The military now estimates that some 7,000 Hamas gunmen have been killed. The IDF toll on Monday topped 100 and is rising. There is no relevance in attempting to make comparisons between such statistics of war, to calculate what constitutes victory or defeat on their basis. For on the one side is a nation fighting for its life, and on the other a rapacious Islamist death cult that has lost all humanity and incites its followers to exult in killing and barbarism.

Hanegbi also has indicated that war would not end with the destruction of Hamas. Israel, he said, would then have to tackle Hezbollah, across the northern border in Lebanon, where a deadly mini-war has been raging for the past two months.

As Israel’s political and military leadership has acknowledged, the bereaved communities of the western Negev cannot return to try to rebuild their lives until the threat of more Oct. 7s is definitively defused. And the tens of thousands of Israelis evacuated from northern border towns and communities cannot return, either, until the danger of Hezbollah crossing the border to carry out mass slaughter has also been eliminated.

While Hamas duped a willfully blind Israeli security and political establishment into thinking its heart was not implacably set on Jew-killing, Hezbollah has made no secret in recent years of its plans to breach the northern border and take control of the Galilee.

Yet just as Israel allowed Hamas to drill in plain sight and even plant explosives at the border in the lead-up to Oct. 7, Israel has allowed Hezbollah to make a mockery of UN Security Council Resolution 1701. That resolution, which ended the 2006 war sparked by a deadly Hezbollah cross-border attack, barred Hassan Nasrallah’s terrorist army from any military presence south of the Litani River, some 30 kilometers (18 miles) north of the border. Instead, Hezbollah has been encamped right up against the border, with its Radwan commando forces poised, as Hamas’ Nukhba terrorists were, to breach Israel’s defenses.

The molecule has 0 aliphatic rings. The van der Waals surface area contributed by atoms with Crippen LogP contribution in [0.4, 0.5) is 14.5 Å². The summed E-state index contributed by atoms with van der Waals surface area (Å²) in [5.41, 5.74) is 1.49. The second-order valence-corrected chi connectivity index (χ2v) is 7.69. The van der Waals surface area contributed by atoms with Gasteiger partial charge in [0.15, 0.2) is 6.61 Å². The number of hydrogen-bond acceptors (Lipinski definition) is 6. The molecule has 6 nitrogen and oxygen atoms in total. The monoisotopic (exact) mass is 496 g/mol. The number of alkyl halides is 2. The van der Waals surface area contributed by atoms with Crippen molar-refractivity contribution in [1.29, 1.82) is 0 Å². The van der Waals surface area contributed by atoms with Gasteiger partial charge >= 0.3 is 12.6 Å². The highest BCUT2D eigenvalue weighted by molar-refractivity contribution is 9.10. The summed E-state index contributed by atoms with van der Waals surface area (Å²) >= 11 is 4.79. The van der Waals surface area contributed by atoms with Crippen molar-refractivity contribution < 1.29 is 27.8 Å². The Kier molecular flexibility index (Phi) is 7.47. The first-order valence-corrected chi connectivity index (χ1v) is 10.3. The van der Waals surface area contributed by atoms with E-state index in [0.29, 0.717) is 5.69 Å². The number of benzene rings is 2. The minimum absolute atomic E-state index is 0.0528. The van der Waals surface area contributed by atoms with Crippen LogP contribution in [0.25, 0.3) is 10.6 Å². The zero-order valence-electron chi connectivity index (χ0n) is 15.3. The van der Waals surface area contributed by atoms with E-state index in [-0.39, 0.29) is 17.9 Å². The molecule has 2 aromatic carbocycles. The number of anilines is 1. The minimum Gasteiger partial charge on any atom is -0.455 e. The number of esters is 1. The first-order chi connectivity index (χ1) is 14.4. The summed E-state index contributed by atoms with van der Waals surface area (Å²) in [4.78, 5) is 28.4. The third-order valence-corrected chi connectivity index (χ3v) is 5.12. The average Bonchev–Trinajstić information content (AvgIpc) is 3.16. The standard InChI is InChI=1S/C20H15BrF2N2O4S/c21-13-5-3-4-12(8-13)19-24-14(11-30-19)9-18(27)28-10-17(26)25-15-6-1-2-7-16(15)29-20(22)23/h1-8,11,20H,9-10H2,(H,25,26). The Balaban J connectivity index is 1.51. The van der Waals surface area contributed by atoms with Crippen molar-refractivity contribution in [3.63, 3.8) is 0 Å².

Israel’s current war to eliminate Hamas has come “17 years too late,” said Hanegbi on Saturday night, reconfirming that he, too, was among the herd who insistently ignored the blood-red capital letters on the wall. “Today, Israel realizes that it has to be done, even at a heavy price, because the alternative will be far more costly,” he said.

And so, too, he continued, as regards Hezbollah: “We can no longer accept that [Hezbollah’s] Radwan force sits on the border… We can no longer accept that Resolution 1701 is not implemented … If Hezbollah agrees to change things via diplomacy, very good. But I don’t assess it will.”

And therefore, said Hanegbi, once Hamas was dealt with, Israel would have to act to ensure that residents of the north are no longer “displaced in their land, and to guarantee for them that the situation in the north has changed.”

So potent is the belatedly recognized threat posed by Hezbollah, that Defense Minister Yoav Gallant wanted to fight in the north before tackling Hamas after Oct. 7; he considered it such a priority, that he was prepared to put aside for the moment the vital task of eliminating the Gaza terror-government that massacred 1,200 people in southern Israel that day, amid the most unbearable atrocities, inflicting the most murderous assault on Jews since the Holocaust.

Hanegbi has made plain that the looming war with Hezbollah was not a case of belatedly realizing an imperative to defang Hezbollah’s missile threat, which dwarfs Hamas’ capabilities and which could spell colossal damage throughout Israel in the event of war. Several countries have missiles pointed at Israel, including Iran, Syria and Iraq, he noted dryly, “and Israel doesn’t invade Iran, Syria and Iraq.”

The fear regarding Hezbollah’s Radwan force is that “within minutes” it could cross the border and begin a rampage of murderous slaughter in northern communities, like Hamas did in the south on Oct. 7.

After Oct. 7, he said, “Israel cannot tolerate this threat any longer.”

After Oct. 7, indeed, everything has changed for Israel — within, without, and on every front. PJC

David Horovitz is the founding editor of The Times of Israel, where this first appeared.